Qantas fights 'sham' Virgin structure
Qantas Airways chief executive Alan Joyce, who is seeking government assistance to shore up the airline's credit rating, is pushing Deputy Prime Minister Warren Truss to revoke the international flying rights of rival Virgin Australia Holdings.
In a letter obtained by Nine Network's Financial Review Sunday, Joyce describes Virgin as a "newly minted sovereign-owned airline" and says it has "the ability to do great harm to not only Qantas but severely disrupt Australia's critical national infrastructure and aviation policy".
Virgin last year split its domestic and international operations, which has allowed for four foreign investors to control 73 per cent of the listed company but to keep its international business majority Australian-owned with a separate board to comply with the Air Navigation Act.
The board of Virgin's international operation is chaired by HSBC Australia and Stockland chairman Graham Bradley, and Business Council of Australia president Tony Shepherd and former Labor minister Lindsay Tanner are also directors.Qantas argues the two Virgin operations are linked through service and loan agreements.
Joyce claims Virgin's domestic arm effectively controls the international business. Qantas has described the Virgin international structure as a "sham".
Joyce argues links
Qantas is not allowed to complete a similar structure due to the Qantas Sale Act.
But it is unclear whether revoking Virgin's international flying rights would have a material effect on boosting Qantas's ailing domestic and international businesses.
A Virgin Australia spokeswoman said the group was "in compliance of the Air Navigation Act".
In revenue terms, Virgin's international business is only one-fifth the size of Qantas International. With the exception of Boeing 777s used on flights to the United States and Abu Dhabi, if Virgin halted its international operations the remainder of its planes could be put into the domestic market, where Qantas is already complaining of overcapacity.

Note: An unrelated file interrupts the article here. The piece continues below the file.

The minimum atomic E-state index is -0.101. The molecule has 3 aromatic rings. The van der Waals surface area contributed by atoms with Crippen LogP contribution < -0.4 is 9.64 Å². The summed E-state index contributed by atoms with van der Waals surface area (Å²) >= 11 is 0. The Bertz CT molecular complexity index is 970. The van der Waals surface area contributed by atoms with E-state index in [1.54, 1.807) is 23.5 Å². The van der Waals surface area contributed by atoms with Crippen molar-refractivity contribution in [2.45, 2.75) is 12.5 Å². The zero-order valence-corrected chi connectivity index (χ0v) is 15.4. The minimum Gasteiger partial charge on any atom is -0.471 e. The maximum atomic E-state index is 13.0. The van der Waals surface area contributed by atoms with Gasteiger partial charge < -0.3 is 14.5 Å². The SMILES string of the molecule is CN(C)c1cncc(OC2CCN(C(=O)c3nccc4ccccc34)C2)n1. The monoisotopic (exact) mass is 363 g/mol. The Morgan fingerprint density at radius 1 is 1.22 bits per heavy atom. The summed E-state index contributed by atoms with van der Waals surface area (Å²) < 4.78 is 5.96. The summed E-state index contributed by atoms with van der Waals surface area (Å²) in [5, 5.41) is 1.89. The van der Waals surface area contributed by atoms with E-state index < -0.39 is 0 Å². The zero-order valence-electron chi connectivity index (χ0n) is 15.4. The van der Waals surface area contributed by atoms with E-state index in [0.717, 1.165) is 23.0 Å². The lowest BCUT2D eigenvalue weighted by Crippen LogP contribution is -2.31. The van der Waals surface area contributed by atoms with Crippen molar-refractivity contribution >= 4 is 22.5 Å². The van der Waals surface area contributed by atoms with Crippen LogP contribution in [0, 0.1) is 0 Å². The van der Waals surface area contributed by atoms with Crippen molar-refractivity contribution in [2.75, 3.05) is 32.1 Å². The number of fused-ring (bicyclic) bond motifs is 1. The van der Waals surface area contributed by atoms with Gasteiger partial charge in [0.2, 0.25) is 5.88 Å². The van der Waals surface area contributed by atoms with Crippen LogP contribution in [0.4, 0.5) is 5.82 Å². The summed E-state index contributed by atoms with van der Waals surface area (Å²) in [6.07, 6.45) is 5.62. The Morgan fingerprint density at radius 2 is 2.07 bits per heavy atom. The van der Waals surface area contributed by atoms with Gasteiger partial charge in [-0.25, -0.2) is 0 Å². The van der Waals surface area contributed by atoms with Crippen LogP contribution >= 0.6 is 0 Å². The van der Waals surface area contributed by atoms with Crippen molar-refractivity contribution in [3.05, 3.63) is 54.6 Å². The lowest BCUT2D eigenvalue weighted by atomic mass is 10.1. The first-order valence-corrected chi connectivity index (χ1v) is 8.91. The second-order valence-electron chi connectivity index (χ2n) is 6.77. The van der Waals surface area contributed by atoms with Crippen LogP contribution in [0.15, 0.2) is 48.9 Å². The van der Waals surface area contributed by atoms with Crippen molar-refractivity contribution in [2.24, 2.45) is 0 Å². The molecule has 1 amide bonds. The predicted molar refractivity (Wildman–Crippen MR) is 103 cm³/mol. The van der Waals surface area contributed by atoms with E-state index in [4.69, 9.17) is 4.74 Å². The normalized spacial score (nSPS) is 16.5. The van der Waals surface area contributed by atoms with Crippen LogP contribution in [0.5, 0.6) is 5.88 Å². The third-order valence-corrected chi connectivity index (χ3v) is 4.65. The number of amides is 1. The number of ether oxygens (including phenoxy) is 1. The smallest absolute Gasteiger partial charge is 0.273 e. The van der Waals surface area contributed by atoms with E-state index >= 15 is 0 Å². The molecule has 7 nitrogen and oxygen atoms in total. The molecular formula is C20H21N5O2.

Virgin flies the bulk of its international flights to short-haul destinations like New Zealand, Indonesia, Samoa, Fiji and Papua New Guinea.
Virgin's international shareholders Air New Zealand, Singapore Airlines and Etihad Airways are more focused on using Virgin's domestic business as a feeder to their own flights than on Virgin's international business.
"The primary motive will be to damage Qantas in its domestic market so that it will be unable to support its international network," Joyce said of the goals of Virgin's shareholders.
But if Virgin was forced to abandon the international market, the partner airlines might decide to boost their own capacity to Australia in a move that could further damage Qantas.
Joyce is attacking Virgin on several fronts as the federal government considers Qantas's plea following a bruising, 18-month battle with Virgin Australia over the domestic market.
Options for the federal government include purchasing a stake in the national carrier, participating in a share placement, providing a debt guarantee or the extension of a debt facility. Qantas is seeking a solution as urgently as possible ahead of the release of its half-year results in February.
John Sevior, the founder of boutique investment group Airlie Funds Management, told Financial Review Sunday he did not think the government should use taxpayers' money to prop up the airline, pointing out that as a stand-alone listed entity with a capital structure, Qantas had shareholders who could fund a capital raising.
Prime Minister Tony Abbott on Saturday said a number of proposals were being publicly debated and he wanted to see how it played out in a careful manner.
"The government doesn't have to make a decision today or tomorrow or next week on this," he told reporters.
A credit downgrade could have damaging implications for Qantas, which currently has a rating of BBB minus - the lowest investment grade rating. Qantas's efforts to maintain 65 per cent market share domestically has put its rating at risk.